Fake Apps: What They Are and check before you download the fake app
When the first smartphone made its way into the market in the nineties, everyone was not only amazed but also confused. They wondered whether it would thrive in the long run or not. Now, years later, everyone knows the answer. Smartphones are not only thriving, but they have become an integral part of today's society. Today, billions of people enjoy the entertainment and services smartphones provide. This is possible thanks to the apps, software, and relevant technologies. However, as the dependency on smartphones increases, the number of cybercriminals also increases. These criminals target unsuspected victims to achieve their less-than-moral goals. The most common way to do this is through fake apps.
These fake apps mimic legitimate apps in structure and function, but they have malicious code which is specifically designed to steal your precious data. These apps exploit the choice of providing access to third-party apps to gain sensitive information from you without the individual's knowledge. This has evolved over the years, so it's better to understand more about these apps and the dangers such fake apps can pose.
Fake Apps: What are those?
Fake apps are just like normal apps in appearance, but when you download them, they cause harm. There are some ways these fake apps exploit you. Some display advertisements to earn ad revenue, some install the malware on devices, and some steal your information to sell to buyers. Despite stern measures, there are uncountable fake apps across different app stores. Per the reports, counterfeit apps have doubled in the first three months of 2020 alone.
How do Fake Apps Work?
Fake apps are simple to make and distribute. Cybercriminals accomplish this by registering as developers on any app store. Then they download a trustworthy programme and modify it to add malicious code. They next upload their fictitious app to the app store.
Types of Fake Apps
The variety of fake apps depends on the intent of the cyber-criminal. Typically, they contain malware that puts the user's data and device at risk. These fake apps fall into one of the following categories.
• Commercial Spyware: A commercial spyware app intends to steal personal information from the victim's phone and sell it without their consent or knowledge. They can also read your text messages and listen to your phone calls.
• Hostile Downloaders: These fake apps are not malicious, but they initiate downloading of some other harmful applications without your consent.
• Non-Android Threat: These apps have codes that are malicious. These don't harm an Android device but affect other devices.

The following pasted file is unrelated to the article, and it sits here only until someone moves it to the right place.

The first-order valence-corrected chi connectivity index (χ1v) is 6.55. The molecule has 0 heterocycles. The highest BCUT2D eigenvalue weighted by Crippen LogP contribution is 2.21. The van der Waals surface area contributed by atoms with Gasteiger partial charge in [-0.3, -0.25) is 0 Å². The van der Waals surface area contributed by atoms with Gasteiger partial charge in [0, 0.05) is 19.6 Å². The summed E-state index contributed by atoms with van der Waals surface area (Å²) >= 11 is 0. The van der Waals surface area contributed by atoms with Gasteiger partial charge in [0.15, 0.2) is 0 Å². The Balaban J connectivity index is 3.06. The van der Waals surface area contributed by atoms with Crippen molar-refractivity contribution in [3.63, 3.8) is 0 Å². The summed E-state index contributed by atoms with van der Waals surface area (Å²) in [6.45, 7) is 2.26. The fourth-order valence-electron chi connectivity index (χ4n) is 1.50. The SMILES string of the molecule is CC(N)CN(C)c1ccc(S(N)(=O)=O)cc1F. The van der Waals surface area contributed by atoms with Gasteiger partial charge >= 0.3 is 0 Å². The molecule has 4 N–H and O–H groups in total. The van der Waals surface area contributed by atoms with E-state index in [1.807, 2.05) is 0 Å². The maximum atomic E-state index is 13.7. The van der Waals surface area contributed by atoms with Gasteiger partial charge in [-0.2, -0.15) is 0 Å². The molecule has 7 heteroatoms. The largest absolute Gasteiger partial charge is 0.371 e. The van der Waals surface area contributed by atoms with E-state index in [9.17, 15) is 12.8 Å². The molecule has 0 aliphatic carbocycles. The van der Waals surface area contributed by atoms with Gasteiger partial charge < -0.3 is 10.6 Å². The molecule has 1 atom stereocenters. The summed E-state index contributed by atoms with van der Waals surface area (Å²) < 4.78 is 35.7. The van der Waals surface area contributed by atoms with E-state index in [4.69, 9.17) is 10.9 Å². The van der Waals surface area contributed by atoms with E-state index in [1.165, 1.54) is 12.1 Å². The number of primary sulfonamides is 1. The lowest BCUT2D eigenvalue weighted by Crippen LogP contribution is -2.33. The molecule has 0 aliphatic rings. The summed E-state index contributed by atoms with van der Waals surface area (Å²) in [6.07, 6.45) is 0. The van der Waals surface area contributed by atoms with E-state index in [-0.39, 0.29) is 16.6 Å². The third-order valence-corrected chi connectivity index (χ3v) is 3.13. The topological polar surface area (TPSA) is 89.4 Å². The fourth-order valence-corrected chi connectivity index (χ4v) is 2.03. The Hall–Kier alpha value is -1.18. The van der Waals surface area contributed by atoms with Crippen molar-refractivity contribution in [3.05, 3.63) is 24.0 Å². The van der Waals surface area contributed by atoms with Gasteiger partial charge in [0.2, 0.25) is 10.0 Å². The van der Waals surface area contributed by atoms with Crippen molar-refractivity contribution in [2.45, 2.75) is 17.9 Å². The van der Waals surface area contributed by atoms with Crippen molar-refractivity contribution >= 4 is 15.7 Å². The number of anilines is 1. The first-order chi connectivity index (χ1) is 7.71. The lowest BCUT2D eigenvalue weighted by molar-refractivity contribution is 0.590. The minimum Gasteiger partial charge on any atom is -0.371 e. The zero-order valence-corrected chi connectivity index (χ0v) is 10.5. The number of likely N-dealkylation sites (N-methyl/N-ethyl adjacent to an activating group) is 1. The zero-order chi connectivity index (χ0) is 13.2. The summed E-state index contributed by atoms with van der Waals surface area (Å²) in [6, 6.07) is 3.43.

• Backdoor: As the name suggests, the hacker uses backdoor programmes to obtain remote access to a device. After that, malware carries out undesirable and malicious remote-controlled actions like installing or removing programmes
without the user's permission.
• Billing fraud: Through this, purchases made through the applications are unintentionally and automatically charged to the victim's phone bill. This includes sending an SMS with a premium plan, buying items from an app store,
or calling a collection agency.
• Phishing: Phishing apps target credit card numbers, bank information, login credentials and online account information. They disguise themselves as trusted apps and ask for users' authentication credentials or billing information.
The data is then sent to third parties.
• Denial of Service (DoS): DoS apps send a high volume of requests to a remote server, which overloads the system and shuts down the device.
• Spam: These apps contain code to send unsolicited messages to the user's contact or involve the device in an email spam campaign.
• Trojan: Trojan apps may seem harmless, but they contain a component. Hackers use this component to send premium SMS from the user's device without their knowledge.
• Privilege Escalation: These apps bypass the number of privileges allowed in a user's device to access elevated privileges or to turn off core security functions.
•Rooting: Rooting apps are designed to jailbreak the user's device. However, it is important to notice that not all rooting apps are harmful. Many legitimate apps perform rooting, but unlike them, they don't require user consent
to perform any action they are not meant to.
• Spyware: These apps send personal data to third parties without the user's consent. This includes text messages, call logs, contact lists, email records, photos, browser history, or data from other apps.
• Ransomware: Ransomware apps encrypt the user's data and take complete control of the device. The hacker then asks the user to pay to have their data decrypted.